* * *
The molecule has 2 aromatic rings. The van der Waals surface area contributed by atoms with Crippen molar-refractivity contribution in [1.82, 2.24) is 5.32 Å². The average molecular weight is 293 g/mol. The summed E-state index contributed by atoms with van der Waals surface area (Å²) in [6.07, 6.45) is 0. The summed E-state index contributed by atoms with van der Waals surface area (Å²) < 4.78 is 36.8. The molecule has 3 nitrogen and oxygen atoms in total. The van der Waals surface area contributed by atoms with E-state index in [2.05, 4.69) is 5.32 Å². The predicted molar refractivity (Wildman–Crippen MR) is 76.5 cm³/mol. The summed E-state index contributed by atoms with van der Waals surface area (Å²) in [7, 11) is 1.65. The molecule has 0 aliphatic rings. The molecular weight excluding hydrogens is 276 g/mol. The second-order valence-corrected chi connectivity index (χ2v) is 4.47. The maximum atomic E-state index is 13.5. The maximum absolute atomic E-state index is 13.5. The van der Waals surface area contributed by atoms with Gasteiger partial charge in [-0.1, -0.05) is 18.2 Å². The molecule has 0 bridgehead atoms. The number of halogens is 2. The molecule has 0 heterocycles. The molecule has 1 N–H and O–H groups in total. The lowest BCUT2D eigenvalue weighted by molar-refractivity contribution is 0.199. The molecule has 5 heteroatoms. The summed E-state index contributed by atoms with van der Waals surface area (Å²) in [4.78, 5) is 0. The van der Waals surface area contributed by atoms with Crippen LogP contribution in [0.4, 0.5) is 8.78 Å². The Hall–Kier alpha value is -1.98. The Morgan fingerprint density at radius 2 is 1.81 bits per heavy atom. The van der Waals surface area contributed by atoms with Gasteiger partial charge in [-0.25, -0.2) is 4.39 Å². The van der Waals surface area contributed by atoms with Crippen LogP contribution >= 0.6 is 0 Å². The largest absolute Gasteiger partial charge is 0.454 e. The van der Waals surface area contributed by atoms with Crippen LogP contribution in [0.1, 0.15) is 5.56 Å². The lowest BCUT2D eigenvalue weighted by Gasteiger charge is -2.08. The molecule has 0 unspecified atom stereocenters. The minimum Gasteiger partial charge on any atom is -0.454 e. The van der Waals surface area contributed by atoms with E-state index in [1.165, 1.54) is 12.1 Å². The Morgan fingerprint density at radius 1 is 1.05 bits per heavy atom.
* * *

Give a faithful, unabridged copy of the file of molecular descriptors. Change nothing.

The molecule has 2 aromatic rings. The van der Waals surface area contributed by atoms with Crippen molar-refractivity contribution in [1.82, 2.24) is 5.32 Å². The average molecular weight is 293 g/mol. The summed E-state index contributed by atoms with van der Waals surface area (Å²) in [6.07, 6.45) is 0. The summed E-state index contributed by atoms with van der Waals surface area (Å²) < 4.78 is 36.8. The molecule has 3 nitrogen and oxygen atoms in total. The van der Waals surface area contributed by atoms with E-state index in [2.05, 4.69) is 5.32 Å². The predicted molar refractivity (Wildman–Crippen MR) is 76.5 cm³/mol. The summed E-state index contributed by atoms with van der Waals surface area (Å²) in [7, 11) is 1.65. The molecule has 0 aliphatic rings. The molecular weight excluding hydrogens is 276 g/mol. The second-order valence-corrected chi connectivity index (χ2v) is 4.47. The maximum atomic E-state index is 13.5. The maximum absolute atomic E-state index is 13.5. The van der Waals surface area contributed by atoms with Gasteiger partial charge in [-0.1, -0.05) is 18.2 Å². The molecule has 0 bridgehead atoms. The number of halogens is 2. The molecule has 0 heterocycles. The molecule has 1 N–H and O–H groups in total. The lowest BCUT2D eigenvalue weighted by molar-refractivity contribution is 0.199. The molecule has 5 heteroatoms. The summed E-state index contributed by atoms with van der Waals surface area (Å²) in [4.78, 5) is 0. The van der Waals surface area contributed by atoms with Crippen LogP contribution in [0.4, 0.5) is 8.78 Å². The Hall–Kier alpha value is -1.98. The Morgan fingerprint density at radius 2 is 1.81 bits per heavy atom. The van der Waals surface area contributed by atoms with Gasteiger partial charge in [-0.25, -0.2) is 4.39 Å². The van der Waals surface area contributed by atoms with Crippen LogP contribution >= 0.6 is 0 Å². The largest absolute Gasteiger partial charge is 0.454 e. The van der Waals surface area contributed by atoms with Crippen LogP contribution in [0.1, 0.15) is 5.56 Å². The lowest BCUT2D eigenvalue weighted by Gasteiger charge is -2.08. The molecule has 0 unspecified atom stereocenters. The minimum Gasteiger partial charge on any atom is -0.454 e. The van der Waals surface area contributed by atoms with E-state index in [1.165, 1.54) is 12.1 Å². The Morgan fingerprint density at radius 1 is 1.05 bits per heavy atom.